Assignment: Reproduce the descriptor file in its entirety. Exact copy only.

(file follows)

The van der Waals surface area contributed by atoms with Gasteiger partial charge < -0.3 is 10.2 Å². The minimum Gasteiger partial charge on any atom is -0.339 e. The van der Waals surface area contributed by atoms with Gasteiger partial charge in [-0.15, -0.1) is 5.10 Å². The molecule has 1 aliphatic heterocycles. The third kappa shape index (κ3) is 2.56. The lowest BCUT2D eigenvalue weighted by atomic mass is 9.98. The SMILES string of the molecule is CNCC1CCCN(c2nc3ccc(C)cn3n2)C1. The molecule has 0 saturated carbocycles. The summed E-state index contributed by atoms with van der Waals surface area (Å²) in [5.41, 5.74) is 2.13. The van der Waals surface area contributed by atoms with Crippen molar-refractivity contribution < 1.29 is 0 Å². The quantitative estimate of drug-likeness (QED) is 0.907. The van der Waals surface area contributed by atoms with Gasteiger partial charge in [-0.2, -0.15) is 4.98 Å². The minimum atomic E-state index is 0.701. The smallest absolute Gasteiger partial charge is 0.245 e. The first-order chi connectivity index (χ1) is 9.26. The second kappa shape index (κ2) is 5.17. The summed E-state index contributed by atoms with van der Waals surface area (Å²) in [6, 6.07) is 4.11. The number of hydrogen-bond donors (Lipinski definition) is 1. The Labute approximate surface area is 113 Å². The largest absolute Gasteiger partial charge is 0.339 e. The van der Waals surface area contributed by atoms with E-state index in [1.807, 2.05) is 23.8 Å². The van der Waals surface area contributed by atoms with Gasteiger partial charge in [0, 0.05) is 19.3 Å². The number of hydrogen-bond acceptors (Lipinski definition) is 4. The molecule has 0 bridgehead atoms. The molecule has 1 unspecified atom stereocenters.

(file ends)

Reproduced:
The van der Waals surface area contributed by atoms with Gasteiger partial charge < -0.3 is 10.2 Å². The minimum Gasteiger partial charge on any atom is -0.339 e. The van der Waals surface area contributed by atoms with Gasteiger partial charge in [-0.15, -0.1) is 5.10 Å². The molecule has 1 aliphatic heterocycles. The third kappa shape index (κ3) is 2.56. The lowest BCUT2D eigenvalue weighted by atomic mass is 9.98. The SMILES string of the molecule is CNCC1CCCN(c2nc3ccc(C)cn3n2)C1. The molecule has 0 saturated carbocycles. The summed E-state index contributed by atoms with van der Waals surface area (Å²) in [5.41, 5.74) is 2.13. The van der Waals surface area contributed by atoms with Crippen molar-refractivity contribution < 1.29 is 0 Å². The quantitative estimate of drug-likeness (QED) is 0.907. The van der Waals surface area contributed by atoms with Gasteiger partial charge in [-0.2, -0.15) is 4.98 Å². The minimum atomic E-state index is 0.701. The smallest absolute Gasteiger partial charge is 0.245 e. The first-order chi connectivity index (χ1) is 9.26. The second kappa shape index (κ2) is 5.17. The summed E-state index contributed by atoms with van der Waals surface area (Å²) in [6, 6.07) is 4.11. The number of hydrogen-bond donors (Lipinski definition) is 1. The Labute approximate surface area is 113 Å². The largest absolute Gasteiger partial charge is 0.339 e. The van der Waals surface area contributed by atoms with E-state index in [1.807, 2.05) is 23.8 Å². The van der Waals surface area contributed by atoms with Gasteiger partial charge in [0, 0.05) is 19.3 Å². The number of hydrogen-bond acceptors (Lipinski definition) is 4. The molecule has 0 bridgehead atoms. The molecule has 1 unspecified atom stereocenters.